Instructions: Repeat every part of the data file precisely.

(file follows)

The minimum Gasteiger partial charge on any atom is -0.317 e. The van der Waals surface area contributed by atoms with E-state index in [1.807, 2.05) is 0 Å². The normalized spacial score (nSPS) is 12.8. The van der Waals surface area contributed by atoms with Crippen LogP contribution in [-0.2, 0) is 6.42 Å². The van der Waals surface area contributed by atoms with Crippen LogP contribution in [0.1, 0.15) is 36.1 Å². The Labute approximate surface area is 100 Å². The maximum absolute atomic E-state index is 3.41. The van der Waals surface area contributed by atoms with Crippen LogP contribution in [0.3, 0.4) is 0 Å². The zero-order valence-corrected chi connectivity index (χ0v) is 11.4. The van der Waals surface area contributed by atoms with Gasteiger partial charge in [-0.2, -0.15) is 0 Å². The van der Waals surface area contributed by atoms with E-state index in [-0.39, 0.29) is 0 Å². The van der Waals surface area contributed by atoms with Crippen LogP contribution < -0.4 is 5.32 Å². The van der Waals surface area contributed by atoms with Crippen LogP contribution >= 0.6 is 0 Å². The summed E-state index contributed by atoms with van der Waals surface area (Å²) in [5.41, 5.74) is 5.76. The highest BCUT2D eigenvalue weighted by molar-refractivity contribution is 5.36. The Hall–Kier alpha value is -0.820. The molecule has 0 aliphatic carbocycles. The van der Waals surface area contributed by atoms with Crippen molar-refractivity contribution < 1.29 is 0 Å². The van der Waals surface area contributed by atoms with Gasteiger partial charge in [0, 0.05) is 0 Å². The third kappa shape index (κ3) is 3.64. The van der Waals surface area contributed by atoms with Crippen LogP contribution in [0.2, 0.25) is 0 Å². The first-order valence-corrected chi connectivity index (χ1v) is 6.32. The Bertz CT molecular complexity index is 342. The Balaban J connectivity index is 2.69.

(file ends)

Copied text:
The minimum Gasteiger partial charge on any atom is -0.317 e. The van der Waals surface area contributed by atoms with E-state index in [1.807, 2.05) is 0 Å². The normalized spacial score (nSPS) is 12.8. The van der Waals surface area contributed by atoms with Crippen LogP contribution in [-0.2, 0) is 6.42 Å². The van der Waals surface area contributed by atoms with Crippen LogP contribution in [0.1, 0.15) is 36.1 Å². The Labute approximate surface area is 100 Å². The maximum absolute atomic E-state index is 3.41. The van der Waals surface area contributed by atoms with Crippen LogP contribution in [0.3, 0.4) is 0 Å². The zero-order valence-corrected chi connectivity index (χ0v) is 11.4. The van der Waals surface area contributed by atoms with Gasteiger partial charge in [-0.2, -0.15) is 0 Å². The van der Waals surface area contributed by atoms with E-state index in [-0.39, 0.29) is 0 Å². The van der Waals surface area contributed by atoms with Crippen LogP contribution < -0.4 is 5.32 Å². The van der Waals surface area contributed by atoms with Crippen LogP contribution >= 0.6 is 0 Å². The summed E-state index contributed by atoms with van der Waals surface area (Å²) in [5.41, 5.74) is 5.76. The highest BCUT2D eigenvalue weighted by molar-refractivity contribution is 5.36. The Hall–Kier alpha value is -0.820. The molecule has 0 aliphatic carbocycles. The van der Waals surface area contributed by atoms with Crippen molar-refractivity contribution < 1.29 is 0 Å². The van der Waals surface area contributed by atoms with Gasteiger partial charge in [0, 0.05) is 0 Å². The third kappa shape index (κ3) is 3.64. The van der Waals surface area contributed by atoms with Crippen LogP contribution in [0.2, 0.25) is 0 Å². The first-order valence-corrected chi connectivity index (χ1v) is 6.32. The Bertz CT molecular complexity index is 342. The Balaban J connectivity index is 2.69.